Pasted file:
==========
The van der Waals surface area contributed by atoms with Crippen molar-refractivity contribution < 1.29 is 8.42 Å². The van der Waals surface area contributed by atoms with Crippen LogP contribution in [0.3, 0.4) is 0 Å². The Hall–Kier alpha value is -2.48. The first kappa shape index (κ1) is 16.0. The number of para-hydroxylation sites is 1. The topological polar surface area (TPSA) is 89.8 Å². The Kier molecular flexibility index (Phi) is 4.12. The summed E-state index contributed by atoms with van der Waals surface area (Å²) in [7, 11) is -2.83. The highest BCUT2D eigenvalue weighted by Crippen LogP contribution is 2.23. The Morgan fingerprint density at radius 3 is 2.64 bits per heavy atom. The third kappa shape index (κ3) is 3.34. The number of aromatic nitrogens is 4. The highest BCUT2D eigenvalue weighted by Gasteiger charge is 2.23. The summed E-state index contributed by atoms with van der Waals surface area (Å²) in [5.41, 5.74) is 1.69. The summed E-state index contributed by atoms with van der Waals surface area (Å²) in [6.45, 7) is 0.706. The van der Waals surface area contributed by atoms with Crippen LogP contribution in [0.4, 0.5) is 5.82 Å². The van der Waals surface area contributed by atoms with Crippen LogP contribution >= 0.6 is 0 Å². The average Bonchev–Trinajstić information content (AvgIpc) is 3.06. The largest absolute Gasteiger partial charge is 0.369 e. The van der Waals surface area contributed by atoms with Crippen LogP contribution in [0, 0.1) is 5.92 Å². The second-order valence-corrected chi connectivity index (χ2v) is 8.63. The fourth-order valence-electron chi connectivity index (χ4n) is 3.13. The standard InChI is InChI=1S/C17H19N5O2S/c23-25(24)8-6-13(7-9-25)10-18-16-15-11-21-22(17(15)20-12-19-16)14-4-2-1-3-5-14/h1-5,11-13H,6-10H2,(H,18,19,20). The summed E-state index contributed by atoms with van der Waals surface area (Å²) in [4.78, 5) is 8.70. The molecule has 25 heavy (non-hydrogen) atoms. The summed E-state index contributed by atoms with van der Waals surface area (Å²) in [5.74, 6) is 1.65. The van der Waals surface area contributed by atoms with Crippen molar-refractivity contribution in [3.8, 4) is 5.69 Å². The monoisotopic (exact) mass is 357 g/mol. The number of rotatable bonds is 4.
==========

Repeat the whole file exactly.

The van der Waals surface area contributed by atoms with Crippen molar-refractivity contribution < 1.29 is 8.42 Å². The van der Waals surface area contributed by atoms with Crippen LogP contribution in [0.3, 0.4) is 0 Å². The Hall–Kier alpha value is -2.48. The first kappa shape index (κ1) is 16.0. The number of para-hydroxylation sites is 1. The topological polar surface area (TPSA) is 89.8 Å². The Kier molecular flexibility index (Phi) is 4.12. The summed E-state index contributed by atoms with van der Waals surface area (Å²) in [7, 11) is -2.83. The highest BCUT2D eigenvalue weighted by Crippen LogP contribution is 2.23. The Morgan fingerprint density at radius 3 is 2.64 bits per heavy atom. The third kappa shape index (κ3) is 3.34. The number of aromatic nitrogens is 4. The highest BCUT2D eigenvalue weighted by Gasteiger charge is 2.23. The summed E-state index contributed by atoms with van der Waals surface area (Å²) in [5.41, 5.74) is 1.69. The summed E-state index contributed by atoms with van der Waals surface area (Å²) in [6.45, 7) is 0.706. The van der Waals surface area contributed by atoms with Crippen LogP contribution in [0.4, 0.5) is 5.82 Å². The van der Waals surface area contributed by atoms with Crippen LogP contribution >= 0.6 is 0 Å². The average Bonchev–Trinajstić information content (AvgIpc) is 3.06. The largest absolute Gasteiger partial charge is 0.369 e. The van der Waals surface area contributed by atoms with Crippen LogP contribution in [0, 0.1) is 5.92 Å². The second-order valence-corrected chi connectivity index (χ2v) is 8.63. The fourth-order valence-electron chi connectivity index (χ4n) is 3.13. The standard InChI is InChI=1S/C17H19N5O2S/c23-25(24)8-6-13(7-9-25)10-18-16-15-11-21-22(17(15)20-12-19-16)14-4-2-1-3-5-14/h1-5,11-13H,6-10H2,(H,18,19,20). The summed E-state index contributed by atoms with van der Waals surface area (Å²) in [4.78, 5) is 8.70. The molecule has 25 heavy (non-hydrogen) atoms. The summed E-state index contributed by atoms with van der Waals surface area (Å²) in [5.74, 6) is 1.65. The van der Waals surface area contributed by atoms with Crippen molar-refractivity contribution in [3.8, 4) is 5.69 Å². The monoisotopic (exact) mass is 357 g/mol. The number of rotatable bonds is 4.